President Museveni’s missive on the outcome of the Kyadondo East by-election was quite fascinating for the issues it raised around inclusiveness.
Besides chastising the youth for lack of ideology, the president only focused on the NRM party, its leaders, their achievements and failures, and where they should change.
This party sectarianism divides rather than unites. A leader should see the country beyond one party. Politics of “us” verses “them” are not healthy for sustainable national building. The country belongs to all citizens with diverse ideas.
The president leads everyone, and not just those who belong to a particular political party or hold particular views.
A leader’s actions and rhetoric should embody this inclusive vision. A government that advances the view of the majority (its supporters) alone instead turns into a tyranny. True democratic governments should also consider the minority view (mindful that the majority may not always be right).
True democracy accommodates diverse viewpoints and makes decisions in the best interest of all on the basis of what is reasonable, logical and practical.
In a democracy, majority alone is not the basis for decision-making but bipartisan consensus is also pursued for a win-win outcome. In a true democracy, opposition members are not ‘detractors’ or ‘obstructionists’, but participants in nation building, holding different viewpoints on the policy path to be followed.
In a democracy, politics is a battle of ideas competing for recognition and seeking approval by the populace through means such as free and fair elections.
The ultimate end of any political party or movement should be service to citizens in the best possible way, and not service to the party or particular individuals.
The measure of progress in such a government is not abstract numbers such as GDP figures (because these can be high when all the wealth is in the hands of a few), but the quality of citizens’ lives.
The biggest question for our leaders is: “How are your people doing?”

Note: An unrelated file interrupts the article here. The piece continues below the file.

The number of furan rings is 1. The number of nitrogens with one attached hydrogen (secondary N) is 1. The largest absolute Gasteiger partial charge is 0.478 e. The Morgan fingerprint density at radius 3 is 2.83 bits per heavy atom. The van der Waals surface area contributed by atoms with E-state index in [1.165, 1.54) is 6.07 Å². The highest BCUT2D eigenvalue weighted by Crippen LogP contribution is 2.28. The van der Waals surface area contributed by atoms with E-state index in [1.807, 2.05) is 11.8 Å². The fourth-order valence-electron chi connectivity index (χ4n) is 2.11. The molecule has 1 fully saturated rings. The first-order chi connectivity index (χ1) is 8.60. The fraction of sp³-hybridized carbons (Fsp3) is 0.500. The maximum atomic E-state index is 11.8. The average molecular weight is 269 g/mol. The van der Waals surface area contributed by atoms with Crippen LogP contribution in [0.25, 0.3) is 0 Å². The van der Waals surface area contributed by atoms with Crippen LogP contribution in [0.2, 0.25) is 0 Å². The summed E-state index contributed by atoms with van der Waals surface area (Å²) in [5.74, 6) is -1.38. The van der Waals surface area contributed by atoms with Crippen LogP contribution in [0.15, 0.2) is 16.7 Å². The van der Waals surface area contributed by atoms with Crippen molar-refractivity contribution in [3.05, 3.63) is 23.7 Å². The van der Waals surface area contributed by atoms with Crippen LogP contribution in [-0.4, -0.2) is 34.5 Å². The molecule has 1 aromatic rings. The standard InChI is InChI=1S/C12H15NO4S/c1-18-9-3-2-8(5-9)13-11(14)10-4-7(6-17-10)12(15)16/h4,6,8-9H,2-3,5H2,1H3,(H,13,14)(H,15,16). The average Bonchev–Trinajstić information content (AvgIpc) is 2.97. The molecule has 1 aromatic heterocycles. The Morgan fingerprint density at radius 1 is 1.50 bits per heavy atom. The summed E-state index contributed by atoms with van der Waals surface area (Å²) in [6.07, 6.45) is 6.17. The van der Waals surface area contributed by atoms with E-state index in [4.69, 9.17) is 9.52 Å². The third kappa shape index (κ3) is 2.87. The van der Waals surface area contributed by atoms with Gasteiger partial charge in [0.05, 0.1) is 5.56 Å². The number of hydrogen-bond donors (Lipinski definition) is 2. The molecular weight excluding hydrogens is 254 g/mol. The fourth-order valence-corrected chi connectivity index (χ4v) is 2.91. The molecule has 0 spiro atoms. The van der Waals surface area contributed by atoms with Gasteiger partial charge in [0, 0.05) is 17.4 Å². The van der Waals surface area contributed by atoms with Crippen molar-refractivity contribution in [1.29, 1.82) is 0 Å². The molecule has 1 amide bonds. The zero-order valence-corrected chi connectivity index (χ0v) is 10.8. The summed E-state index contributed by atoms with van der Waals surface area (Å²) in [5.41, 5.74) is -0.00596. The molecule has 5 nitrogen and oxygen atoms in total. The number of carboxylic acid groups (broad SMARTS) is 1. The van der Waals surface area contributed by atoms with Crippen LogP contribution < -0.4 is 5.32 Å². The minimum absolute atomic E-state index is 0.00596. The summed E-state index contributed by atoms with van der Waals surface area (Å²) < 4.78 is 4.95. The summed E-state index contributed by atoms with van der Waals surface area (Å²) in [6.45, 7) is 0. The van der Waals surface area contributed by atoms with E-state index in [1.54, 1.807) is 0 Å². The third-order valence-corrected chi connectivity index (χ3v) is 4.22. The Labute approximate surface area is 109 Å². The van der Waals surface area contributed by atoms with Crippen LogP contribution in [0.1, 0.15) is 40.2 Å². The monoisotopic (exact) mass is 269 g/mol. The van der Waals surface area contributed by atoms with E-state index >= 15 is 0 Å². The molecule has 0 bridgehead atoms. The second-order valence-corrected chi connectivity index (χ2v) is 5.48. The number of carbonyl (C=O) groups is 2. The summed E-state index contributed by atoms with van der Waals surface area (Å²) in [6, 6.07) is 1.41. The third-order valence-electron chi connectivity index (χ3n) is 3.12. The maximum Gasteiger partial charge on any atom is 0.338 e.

The citizens can evaluate this from leaders’ decisions. When leaders award themselves excessive and unmerited benefits at the expense of poor citizens, then we know that that’s not in the citizens’ interest; when leaders make decisions on the basis of special interest or because of bribes or when leaders fail to resist wrong actions, then we know that a leader is self-serving.
Countries that have embraced an inclusive, people-centered approach in public policy have prospered and have built peaceful and stable societies. The principle of inclusion can be observed in every facet of their societies and its fruits are visible.
The Nordic countries (Denmark, Norway, Sweden and Finland), Switzerland and Canada are examples. In the World Happiness Index annual reports, these countries have always been on top.
Some countries such as Norway have the lowest crime rates in the world. Canada and most Nordic countries have the best state-sponsored education and healthcare systems.
This is only possible when leaders and citizens appreciate the social contract idea that the power of government exists to serve citizens, and not those in power.
Countries that have deviated or neglected the path of inclusion, despite their military and economic might, are disintegrating into polarization, social disintegration and misery.
Donald Trump’s United States of America, Turkey, China, Russian and most African countries have either never embraced or have deviated from this core principle of civilization.
While Canada is a safe country, its immediate neighbor, the United States, the richest country on earth, has a very high crime rate; suicide rates are high; education and healthcare are very expensive and unaffordable to many; racism brings about social stigma; citizens stay in a state of insecurity because of gun violence, etc.
In such communities, neither the citizens nor the leaders are happy. The leaders, too, live in a state of insecurity because of disgruntled masses.
The recent firing at congressmen in the US testifies to this. In Uganda, excessive and unnecessary security detail on the leaders is a sign of paranoia that comes with politics of sectarianism.
A truly democratic government works for all. It advances the collective aspirations of all with disregard to their political or tribal affiliation. It implements policies that work for all.
It puts in place safety nets for the holistic wellbeing of all. It is, both in word and deed, a government of a national character.
The writer is a lawyer and a fellow at the African Policy Centre, Uganda Christian University.